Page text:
Every year, millions of students come face to face with a recurring problem that seems to haunt them more than the proverbial “monster under the bed.” This persistent challenge has been called by academicians and behavioral experts as —- test anxiety.
This form of school-related stress hounds the kindergarten pupil as much as the Ivy League scholar. Test anxiety is when a student becomes so nervous about taking an examination that he can no longer perform well. This is actually a type of performance anxiety that prevents a student from reading and writing the right answers to a test. Sometimes, a little anxiety can serve as a motivation for a student to prepare and study harder for an upcoming examination. But if it already creates a paralyzing effect and disrupts daily routine, it may already be a case that must be referred to the academic supervisor or to the school psychologist.
How do our children get test anxiety in the first place?
Among the most common reasons for getting “school stress” is the student’s lack of discipline and preparation. Knowing that insufficient or no preparation was made to satisfactorily hurdle an examination, a student would naturally feel nervous about taking the test.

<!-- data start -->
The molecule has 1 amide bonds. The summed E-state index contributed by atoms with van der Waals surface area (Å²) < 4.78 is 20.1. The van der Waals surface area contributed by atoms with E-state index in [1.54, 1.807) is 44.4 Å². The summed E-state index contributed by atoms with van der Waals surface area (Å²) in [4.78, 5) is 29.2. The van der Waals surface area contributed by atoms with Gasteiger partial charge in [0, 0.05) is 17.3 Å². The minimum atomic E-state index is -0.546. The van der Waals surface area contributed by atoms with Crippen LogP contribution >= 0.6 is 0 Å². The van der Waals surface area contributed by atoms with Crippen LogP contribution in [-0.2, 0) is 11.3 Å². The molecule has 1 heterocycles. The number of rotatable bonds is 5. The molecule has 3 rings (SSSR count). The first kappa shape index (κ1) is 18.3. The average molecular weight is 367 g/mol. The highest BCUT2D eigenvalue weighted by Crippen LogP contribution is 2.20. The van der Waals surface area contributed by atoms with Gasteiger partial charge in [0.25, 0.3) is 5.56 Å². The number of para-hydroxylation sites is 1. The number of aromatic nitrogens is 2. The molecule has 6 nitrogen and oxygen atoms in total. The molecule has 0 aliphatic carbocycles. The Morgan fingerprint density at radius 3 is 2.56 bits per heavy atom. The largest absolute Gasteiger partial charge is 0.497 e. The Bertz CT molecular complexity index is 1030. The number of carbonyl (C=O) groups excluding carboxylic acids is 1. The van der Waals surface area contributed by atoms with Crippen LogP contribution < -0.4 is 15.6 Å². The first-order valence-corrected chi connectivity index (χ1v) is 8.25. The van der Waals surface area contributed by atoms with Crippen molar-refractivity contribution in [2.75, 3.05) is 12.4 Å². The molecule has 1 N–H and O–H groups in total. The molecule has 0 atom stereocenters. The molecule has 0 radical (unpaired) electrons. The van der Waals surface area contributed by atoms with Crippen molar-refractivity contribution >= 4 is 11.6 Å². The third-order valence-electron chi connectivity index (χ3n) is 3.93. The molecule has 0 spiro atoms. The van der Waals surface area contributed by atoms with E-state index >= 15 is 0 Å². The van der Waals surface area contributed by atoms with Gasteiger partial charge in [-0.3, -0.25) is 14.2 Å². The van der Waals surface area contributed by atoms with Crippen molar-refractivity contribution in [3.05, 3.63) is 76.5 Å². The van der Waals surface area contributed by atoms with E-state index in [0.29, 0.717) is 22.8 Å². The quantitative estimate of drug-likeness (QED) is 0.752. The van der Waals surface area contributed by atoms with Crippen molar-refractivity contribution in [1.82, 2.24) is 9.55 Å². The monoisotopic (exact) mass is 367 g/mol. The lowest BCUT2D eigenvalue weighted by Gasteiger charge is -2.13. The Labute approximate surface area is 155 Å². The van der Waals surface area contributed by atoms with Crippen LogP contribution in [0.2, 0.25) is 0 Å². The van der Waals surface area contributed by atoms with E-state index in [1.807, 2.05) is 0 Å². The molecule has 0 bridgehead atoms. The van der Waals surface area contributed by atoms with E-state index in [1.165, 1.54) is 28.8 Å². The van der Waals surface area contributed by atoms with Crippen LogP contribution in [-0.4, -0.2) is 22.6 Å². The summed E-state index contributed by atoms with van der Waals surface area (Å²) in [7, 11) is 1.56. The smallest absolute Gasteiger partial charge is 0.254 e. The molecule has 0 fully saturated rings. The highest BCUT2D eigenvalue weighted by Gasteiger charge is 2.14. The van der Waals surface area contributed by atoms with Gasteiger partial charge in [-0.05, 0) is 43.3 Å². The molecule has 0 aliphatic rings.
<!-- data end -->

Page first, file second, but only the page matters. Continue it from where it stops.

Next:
Another cause of test anxiety is the inappropriate content or level of difficulty of a test. Using the principles of learning, a teacher cannot force a student to learn a specific body of knowledge or learning content that is usually reserved for higher academic levels. The frustration and difficulty of learning a specific lesson may end up discouraging the student.
Sometimes, the high expectations of parents can also lead to stress in children. Being young, children also need to play and have fun. An exaggerated emphasis on academics may leave your child feeling left out of games other children play. Too much study may also drive children to eventually disdain the tough of going to school and taking exams.
So what can parents do to help their children cope with test anxiety?
First, parents should set regular study periods so that their children do not “cram” for the exams.
Second, parents must monitor the test results without nagging their children about the scores. The act of questioning them about how well they did in the exam may only cause more test anxiety.
Third, it is best for parents to regularly meet with teachers to find out the real score on how their children perform in school.
Indeed, school should be fun and it must be the last place for our children to have fear. It should be a place of adventure where they can express themselves without nervousness…where every test would be a chance to show their knowledge, skills, talents — without any concern except to do their very best.